First order of business

What do you see when you look up at the night sky? Maybe ghosts of stars long dead or a funky little planet trying to make known its existence among the vast backdrop of earth. Do you see the millions and billions of stars out there and ponder your own insignificance or perhaps marvel at your capacity to reason that they are just giant balls of hydrogen and helium. Do you see where this is going, because I don’t. This could be about man’s search for meaning or the composition of binary stars. Cut me some slack please. I’m fickle minded.
“Focus man”, tells me the voice of reason. This was going to be something meaningful. I’ve heard it said that “The purpose of a writer is to keep civilization from destroying itself.“[1]
I mention this because I feel very strongly on the subject of civilization. And on the subject of voices but that’s for another time.

Civilization is like a thin layer of ice upon a deep ocean of chaos and darkness.” [2]

“Stop quoting other people you hack”, says the voice again. I choose to ignore it. What would be civilization if we stopped copying each other. After all man’s evolution now is primarily based on memes. I of course am not referring to the photos circulating on the internet with writing below them.

civilization-intellect-demotivational-poster

meme: an idea, behavior, style, or usage that spreads from one person to another in a culture [3]

So are you going to write about memes I hear you ponder. Well, yes and no. Probably. Lets see where this goes. Richard Dawkins and Daniel Dennett among some others have proposed the idea of dangerous memes. One of the dangerous memes these people talk about is religion. They say that in a pool of ideas the ideas that are most appealing tend to survive. Sure, I would like to survive my own physical death as much as the next bloke and it makes for an appealing idea but at what cost. I’m sure you realize that for an idea to be accepted other competing ideas must be rejected. Shall we cruise through this boulevard of rejected ideas that eternal life displaced. Some people believe that when faced with his own mortality, man becomes nihilistic and depressed. Some on the other hand say that it brings out the best in people. If you knew that you were going to die tomorrow, would you not try to make your last day on this earth as fulfilling as possible?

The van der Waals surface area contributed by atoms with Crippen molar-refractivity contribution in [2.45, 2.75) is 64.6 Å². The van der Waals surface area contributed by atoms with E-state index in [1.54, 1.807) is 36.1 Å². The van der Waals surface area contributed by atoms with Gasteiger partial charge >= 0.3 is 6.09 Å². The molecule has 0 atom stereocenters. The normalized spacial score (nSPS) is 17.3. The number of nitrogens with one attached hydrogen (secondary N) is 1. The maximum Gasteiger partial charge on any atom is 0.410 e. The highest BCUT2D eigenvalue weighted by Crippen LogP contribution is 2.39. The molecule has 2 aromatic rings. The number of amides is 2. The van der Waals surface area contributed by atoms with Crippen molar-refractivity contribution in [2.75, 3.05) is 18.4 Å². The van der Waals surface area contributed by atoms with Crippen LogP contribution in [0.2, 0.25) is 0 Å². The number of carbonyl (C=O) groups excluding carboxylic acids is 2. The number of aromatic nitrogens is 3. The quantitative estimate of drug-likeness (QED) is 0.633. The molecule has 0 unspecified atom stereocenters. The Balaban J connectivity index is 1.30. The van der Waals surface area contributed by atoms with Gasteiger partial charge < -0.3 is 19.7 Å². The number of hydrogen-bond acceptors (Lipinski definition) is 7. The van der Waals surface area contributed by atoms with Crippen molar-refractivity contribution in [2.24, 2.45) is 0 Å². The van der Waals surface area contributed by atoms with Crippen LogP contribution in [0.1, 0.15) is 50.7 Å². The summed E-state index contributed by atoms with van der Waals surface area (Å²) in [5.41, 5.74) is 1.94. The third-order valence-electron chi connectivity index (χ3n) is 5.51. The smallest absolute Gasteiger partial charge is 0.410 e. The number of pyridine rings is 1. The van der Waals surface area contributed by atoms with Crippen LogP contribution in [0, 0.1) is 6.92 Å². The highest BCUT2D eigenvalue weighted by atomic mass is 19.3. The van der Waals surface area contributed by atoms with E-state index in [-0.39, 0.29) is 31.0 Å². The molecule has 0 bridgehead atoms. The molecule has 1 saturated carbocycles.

The fear of death follows from the fear of life. A man who lives fully is prepared to die at any time.” [4]

Banjara fears most an unfulfilled life. A life without meaning. One of the things that gives meaning to my life is ranting against dangerous ideas. Therein lies the rub. Who is to decide which idea is dangerous and which is benign.Common sense I hear you say. Let each man be a judge of which ideas are good and which are evil. Well that’s what has been happening since the dawn of civilization and those that believe it has worked well need only look at the news.What banjara is essentially trying to say is that the state our current civilization is in needs to be carefully studied. While I am not proposing that the spread of ideas be controlled like communism, I do believe that it is in humanity’s best interests that we develop some sort of filters against harmful ideas. How such a thing can be done is beyond my limited intelligence. Hopefully some of you have the answers and are working on it.

 

1. Albert Camus
2. Werner Herzog
3. Merriam-Webster
4. Mark Twain

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